Tuesday, March 20, 2012
Wednesday, March 14, 2012
|Whole wheat cheddar soda bread. Lucy Mercer/A Cook and Her Books|
Whole Wheat Cheddar Soda Bread
2 cups all-purpose flour
2 cups whole wheat flour (I used King Arthur Organic Whole Wheat)
1/2 cup old-fashioned oats
1 1/4 teaspoon baking soda
1 1/2 teaspoon salt
2 cups shredded Cheddar cheese
2 cups buttermilk (use whole buttermilk, if you can find it)
Milk or cream to brush on top of loaves
1. Preheat oven to 375 degrees. Lightly grease a baking sheet with vegetable oil.
2. In a large bowl, whisk together the flours, oats, baking soda and salt. Add the Cheddar cheese and mix thoroughly (hands are good for this).
3. Make a well in the center of the dry ingredients. Pour in the buttermilk and stir with a fork until incorporated, but just. Using your hands, pull the mixture into a dough and lightly knead a few times.
4. Pat the dough into two rounds, place on baking sheet and, using a knife, cut an X into the top. Brush the tops of the rounds with milk or cream or whatever dairy is appropriate and handy.
5. Bake at 375 for 35 to 45 minutes, or until browned. You may need to use a toothpick to determine if the interior is wet. If so, bake for a few more minutes, until toothpick comes out dry. Cool on rack.
|Whole wheat Cheddar soda bread. Lucy Mercer/A Cook and Her Books|
Friday, March 9, 2012
|Green bean soup with butter and chives. Lucy Mercer/A Cook and Her Books.|
This is my contribution to the #LetsLunch Twitter party. March's theme is Green and since I'm not allowed to write about my Tastes Just Like Chicken Frog Leg Fricasee with Parsley Sauce, I'll submit my second favorite green recipe, for my favorite green bean soup.
Before discovering this green bean soup recipe, I only made green beans one way: cooked to death in pork stock, like any true Southern cook should. This method works very well for the flat, hearty Romano or pole beans that came in the summer. But what about the skinny, delicate beans that are available now? A couple years ago, I discovered a creamy green bean soup recipe, and what a revelation it was, because it combines a technique and a vegetable in a unique way.
The first time I saw the recipe, I thought Blech. Baby food. We don't do those little jars in my house anymore. The kids eat real, whole foods, just like the grownups. Facing an abundance of CSA green beans and knowing that more would be in my near future, I made the soup and now I'm hooked. Try it. And if you think of a clever name to tell the kids, let me know. Both of my girls pronounced the soup delicious, although they weren't crazy about the name "Green Soup."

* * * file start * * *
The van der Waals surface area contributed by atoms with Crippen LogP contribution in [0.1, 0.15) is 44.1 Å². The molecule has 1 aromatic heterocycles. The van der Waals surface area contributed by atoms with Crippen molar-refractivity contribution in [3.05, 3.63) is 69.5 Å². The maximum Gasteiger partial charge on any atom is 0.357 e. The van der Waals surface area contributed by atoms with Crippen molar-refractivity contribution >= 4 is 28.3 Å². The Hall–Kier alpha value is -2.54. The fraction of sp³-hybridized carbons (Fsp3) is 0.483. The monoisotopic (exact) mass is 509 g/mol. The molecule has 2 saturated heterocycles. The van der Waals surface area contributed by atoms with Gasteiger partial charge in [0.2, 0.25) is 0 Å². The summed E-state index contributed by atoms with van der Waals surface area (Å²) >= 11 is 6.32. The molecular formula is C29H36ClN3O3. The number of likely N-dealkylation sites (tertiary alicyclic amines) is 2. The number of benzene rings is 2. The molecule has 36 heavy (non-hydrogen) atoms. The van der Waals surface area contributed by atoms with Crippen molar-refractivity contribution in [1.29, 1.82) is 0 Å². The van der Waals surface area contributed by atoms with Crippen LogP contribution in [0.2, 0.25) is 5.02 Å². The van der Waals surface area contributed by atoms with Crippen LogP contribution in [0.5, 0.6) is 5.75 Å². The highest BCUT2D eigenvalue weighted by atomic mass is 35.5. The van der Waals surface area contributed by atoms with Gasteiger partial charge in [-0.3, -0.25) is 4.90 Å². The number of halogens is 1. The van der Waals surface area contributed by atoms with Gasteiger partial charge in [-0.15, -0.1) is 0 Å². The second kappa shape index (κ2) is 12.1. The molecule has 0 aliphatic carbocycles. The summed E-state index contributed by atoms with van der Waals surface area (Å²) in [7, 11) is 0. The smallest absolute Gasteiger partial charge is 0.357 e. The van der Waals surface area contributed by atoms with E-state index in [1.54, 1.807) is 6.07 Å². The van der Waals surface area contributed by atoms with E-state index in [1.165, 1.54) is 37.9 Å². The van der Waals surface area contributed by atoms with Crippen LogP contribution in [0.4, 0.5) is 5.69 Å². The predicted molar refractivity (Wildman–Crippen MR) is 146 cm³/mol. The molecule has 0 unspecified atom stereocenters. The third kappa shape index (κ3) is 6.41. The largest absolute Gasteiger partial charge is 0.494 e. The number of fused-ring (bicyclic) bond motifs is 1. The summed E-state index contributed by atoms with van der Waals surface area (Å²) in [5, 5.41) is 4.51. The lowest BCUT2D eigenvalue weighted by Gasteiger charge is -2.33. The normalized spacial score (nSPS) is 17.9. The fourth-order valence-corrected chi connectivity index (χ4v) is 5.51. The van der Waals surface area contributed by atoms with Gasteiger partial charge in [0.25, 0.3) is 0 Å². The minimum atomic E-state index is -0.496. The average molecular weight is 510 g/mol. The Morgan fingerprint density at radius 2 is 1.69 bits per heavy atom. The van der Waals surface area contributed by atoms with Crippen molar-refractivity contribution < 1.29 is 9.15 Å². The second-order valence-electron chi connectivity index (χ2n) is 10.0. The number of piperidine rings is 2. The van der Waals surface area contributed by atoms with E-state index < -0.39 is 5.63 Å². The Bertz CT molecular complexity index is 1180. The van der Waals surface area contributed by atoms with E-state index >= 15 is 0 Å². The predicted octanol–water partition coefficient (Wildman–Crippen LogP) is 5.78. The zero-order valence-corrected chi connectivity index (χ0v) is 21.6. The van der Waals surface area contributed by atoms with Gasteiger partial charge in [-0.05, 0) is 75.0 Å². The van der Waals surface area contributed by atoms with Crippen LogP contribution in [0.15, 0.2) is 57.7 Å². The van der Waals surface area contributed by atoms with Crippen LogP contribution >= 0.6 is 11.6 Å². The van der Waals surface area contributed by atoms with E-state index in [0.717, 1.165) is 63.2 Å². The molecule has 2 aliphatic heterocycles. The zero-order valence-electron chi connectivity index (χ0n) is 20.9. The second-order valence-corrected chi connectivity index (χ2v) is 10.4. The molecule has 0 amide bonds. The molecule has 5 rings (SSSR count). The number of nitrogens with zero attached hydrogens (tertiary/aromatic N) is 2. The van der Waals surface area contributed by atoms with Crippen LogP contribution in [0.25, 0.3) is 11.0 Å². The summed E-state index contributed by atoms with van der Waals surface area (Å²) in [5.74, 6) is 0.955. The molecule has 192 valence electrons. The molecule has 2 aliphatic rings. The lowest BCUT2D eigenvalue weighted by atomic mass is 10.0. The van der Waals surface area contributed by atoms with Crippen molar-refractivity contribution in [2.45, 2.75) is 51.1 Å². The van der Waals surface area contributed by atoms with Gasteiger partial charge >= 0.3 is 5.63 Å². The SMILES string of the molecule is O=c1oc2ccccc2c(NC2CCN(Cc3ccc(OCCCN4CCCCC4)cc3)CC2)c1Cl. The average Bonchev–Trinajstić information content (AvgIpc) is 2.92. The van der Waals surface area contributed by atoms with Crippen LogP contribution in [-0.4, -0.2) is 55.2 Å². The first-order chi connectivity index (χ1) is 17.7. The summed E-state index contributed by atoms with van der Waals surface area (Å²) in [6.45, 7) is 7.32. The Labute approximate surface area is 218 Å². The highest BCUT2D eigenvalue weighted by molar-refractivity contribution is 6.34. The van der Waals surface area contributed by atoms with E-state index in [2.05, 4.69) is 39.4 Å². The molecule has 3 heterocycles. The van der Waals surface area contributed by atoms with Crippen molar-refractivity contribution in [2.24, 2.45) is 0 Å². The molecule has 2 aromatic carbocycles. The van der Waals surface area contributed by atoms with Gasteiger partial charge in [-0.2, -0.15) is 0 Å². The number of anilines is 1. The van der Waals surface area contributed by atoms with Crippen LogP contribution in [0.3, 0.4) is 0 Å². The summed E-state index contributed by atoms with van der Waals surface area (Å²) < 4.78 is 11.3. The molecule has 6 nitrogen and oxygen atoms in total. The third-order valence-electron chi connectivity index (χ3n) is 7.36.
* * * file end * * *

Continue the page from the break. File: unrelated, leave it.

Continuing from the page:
Green Bean and Vidalia Spring Onion Soup with
Lemon Spring Onion Butter
Lemon Spring Onion Butter
1/4 cup unsalted butter, at room temperature
One Vidalia spring onion, trimmed, sliced, (whites and a fair portion of the greens)
Fresh juice from half of one lemon
1 small garlic clove
Salt and pepper to taste
1. Combine first four ingredients in food processor and pulse until combined. Season to taste and set aside for serving.
Use homemade chicken or vegetable broth, if you have it on hand. Here's my primer for an easy vegetable broth.
2 Spring Vidalia onions
2 tablespoons unsalted butter
1 pound green beans, trimmed and broken into 2-inch lengths
3 cups vegetable broth
1/2 teaspoon salt, or to taste
Freshly ground pepper
Optional: any appropriate herbs that you may have kicking around - tarragon is especially nice. I can imagine that dill would be pleasant. You can never go wrong with chives. Just chop finely and garnish soup before serving.
Very optional: A dairy component such as cream or half-n-half, up to a ½ cup.
1. For the soup, melt butter in a saucepan and cook onion until translucent. Add the beans and cook for about 5 minutes. Add a ½ cup of broth or water to the beans, cover with a lid and let steam until the beans are tender, about 10 minutes. In a separate pan, heat the vegetable broth until very warm. Check on the beans after five minutes to ensure that they are at their brightest when you pull them off the heat. You want a spring green, not a camouflage green.